DEA Agent sentenced to 4 years for leaking intelligence in Miami bribery conspiracy

A federal judge sentenced a longtime Narcotics Enforcement Administration agent to four years in prison on Wednesday for leaking DEA intelligence to defense lawyers as part of a $100,000 bribery scheme, which prosecutors claimed threatened narcotics cases and the lives of confidential informants.

Last year, John Costanzo Jr. was found guilty of bribery and honest services wire fraud, adding to a growing list of DEA officers convicted of federal offenses. Manny Recio, a former DEA supervisor, is set to be sentenced next month in the same case.

In imposing his sentence, U.S. District Court Judge Paul Oetken stated that Mr. Costanzo, 49, was “especially culpable” as a supervisor since he “knew what he was doing was wrong.”

Before being sentenced, Mr. Costanzo addressed the judge and expressed contrition for his acts. “This is my cross to bear,” he explained. “I will try to find a silver lining in all of this.”

DEA Agent sentenced to 4 years for leaking intelligence in Miami bribery conspiracy

Prosecutors requested the judge to sentence Mr. Costanzo to at least seven years in prison, claiming that he misused his skills as a narcotics detective who was well-versed in money laundering. He held supervisory positions in Miami before moving on to the DEA headquarters outside of Washington.

“Costanzo acted purely out of greed,” prosecutors stated in court documents. “He used his network, connections, and skills to hold himself above the law and make money for leaking law enforcement secrets, undermining everything he purported to stand for.”

Much of the case revolved around text messages and wiretapped phone talks between Mr. Costanzo and Mr. Recio, who stayed close after retiring from the DEA in 2018 and starting work as a private investigator for Miami defense attorneys.

Prosecutors allege that attorneys David Macey and Luis Guerra funded the bribery scheme and utilized the leaked information to approach new clients facing federal drug charges. Mr. Macey and Mr. Guerra have not been charged, but prosecutors requested the court in January for permission to read ordinarily confidential conversations between Mr. Recio and his lawyers as part of an “ongoing” inquiry.

The DEA did not respond to a request for comments. Mr. Costanzo’s punishment came less than two weeks after a federal jury in Buffalo, New York, convicted another experienced DEA agent of obstruction of justice and lying to federal authorities in a large-scale corruption case.

Over the course of a year, Mr. Recio repeatedly requested that Mr. Costanzo query names in a sensitive DEA database in order to stay up to date on federal investigations that would be of interest to his new employers. The two also talked about the scheduling of high-profile arrests and the exact day in 2019 that prosecutors planned to indict billionaire Alex Saab, a prominent criminal target in Venezuela and alleged bag man for President Nicolas Maduro.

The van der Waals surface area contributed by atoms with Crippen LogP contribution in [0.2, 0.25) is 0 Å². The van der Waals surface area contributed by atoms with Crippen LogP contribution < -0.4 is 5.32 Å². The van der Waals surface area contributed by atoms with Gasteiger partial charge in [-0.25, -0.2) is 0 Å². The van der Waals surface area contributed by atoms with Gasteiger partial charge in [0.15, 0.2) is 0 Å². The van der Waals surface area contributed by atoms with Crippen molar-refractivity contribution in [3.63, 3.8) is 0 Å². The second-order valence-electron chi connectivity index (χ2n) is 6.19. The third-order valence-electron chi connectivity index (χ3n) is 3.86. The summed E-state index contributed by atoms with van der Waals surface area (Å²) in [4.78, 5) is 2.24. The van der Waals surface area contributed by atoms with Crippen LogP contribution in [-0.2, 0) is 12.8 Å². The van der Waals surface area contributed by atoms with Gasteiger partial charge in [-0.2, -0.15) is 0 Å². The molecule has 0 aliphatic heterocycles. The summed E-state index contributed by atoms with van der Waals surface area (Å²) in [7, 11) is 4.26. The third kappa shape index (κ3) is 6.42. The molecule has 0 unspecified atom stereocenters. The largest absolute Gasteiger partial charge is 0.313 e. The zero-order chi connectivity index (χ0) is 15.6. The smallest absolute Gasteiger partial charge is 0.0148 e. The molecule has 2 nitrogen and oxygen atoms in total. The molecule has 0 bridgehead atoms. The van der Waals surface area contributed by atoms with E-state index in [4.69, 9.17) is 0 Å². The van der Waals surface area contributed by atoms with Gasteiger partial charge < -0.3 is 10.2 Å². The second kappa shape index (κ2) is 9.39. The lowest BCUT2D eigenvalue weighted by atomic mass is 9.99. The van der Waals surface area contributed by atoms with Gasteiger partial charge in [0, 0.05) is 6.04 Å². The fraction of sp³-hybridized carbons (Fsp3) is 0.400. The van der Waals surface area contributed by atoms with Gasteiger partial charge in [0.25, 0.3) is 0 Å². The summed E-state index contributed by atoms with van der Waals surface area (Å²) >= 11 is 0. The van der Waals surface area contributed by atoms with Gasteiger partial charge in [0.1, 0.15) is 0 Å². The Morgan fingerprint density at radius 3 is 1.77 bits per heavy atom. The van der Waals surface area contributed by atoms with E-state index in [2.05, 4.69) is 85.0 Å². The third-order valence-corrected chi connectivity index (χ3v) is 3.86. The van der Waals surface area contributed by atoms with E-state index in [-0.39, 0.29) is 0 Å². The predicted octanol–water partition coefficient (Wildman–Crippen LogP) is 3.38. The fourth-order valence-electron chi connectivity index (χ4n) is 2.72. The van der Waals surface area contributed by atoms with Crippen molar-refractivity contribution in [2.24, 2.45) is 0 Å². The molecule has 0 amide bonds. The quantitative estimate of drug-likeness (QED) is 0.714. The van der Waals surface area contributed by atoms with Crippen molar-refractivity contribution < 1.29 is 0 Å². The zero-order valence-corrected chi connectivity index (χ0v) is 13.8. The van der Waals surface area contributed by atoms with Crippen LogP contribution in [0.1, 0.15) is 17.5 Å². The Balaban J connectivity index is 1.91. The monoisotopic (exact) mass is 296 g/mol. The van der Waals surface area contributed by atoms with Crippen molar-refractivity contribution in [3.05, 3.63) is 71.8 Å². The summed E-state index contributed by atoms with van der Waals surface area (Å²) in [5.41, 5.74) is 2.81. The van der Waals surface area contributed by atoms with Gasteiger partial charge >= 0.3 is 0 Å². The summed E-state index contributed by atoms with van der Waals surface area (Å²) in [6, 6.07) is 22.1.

According to authorities, Mr. Recio discreetly transferred bribes to Mr. Costanzo, including plane tickets and a $50,000 down payment on a condo in nearby Coral Gables.

The scheme relied on intermediaries, including Mr. Costanzo’s father, a retired and distinguished DEA agent who prosecutors said misled to the FBI. Prosecutors claimed Mr. Costanzo and Mr. Recio used bogus invoices and a corporation with a UPS store address to conceal the bribe payments, as well as erasing hundreds of messages and calls to a burner phone.

In demanding a probation term, Mr. Costanzo got letters of support from numerous former colleagues, including three current DEA agents and supervisors who regarded him as a dedicated public servant, generous friend, and illicit financing expert.

Mr. Costanzo’s attorney stated that his client’s primary aim was to follow in the footsteps of his father, John Costanzo Sr., a veteran DEA agent who spent years in Italy and is currently battling pancreatic cancer.

“Not being present for his hero’s waning days and final months would break John forever,” defense lawyer Marc Mukasey claimed in a pre-sentencing memo. “That is a punishment he does not deserve.”

Prosecutors, on the other hand, offered a less favorable picture of the father-son connection, citing the elder Costanzo’s involvement as a conduit for a $50,000 bribe payment used to buy a Miami home.

“Let this be a message to all public officials who are tempted to profit illegally from their service—there will be serious consequences,” Manhattan U.S. Attorney Damian Williams said.

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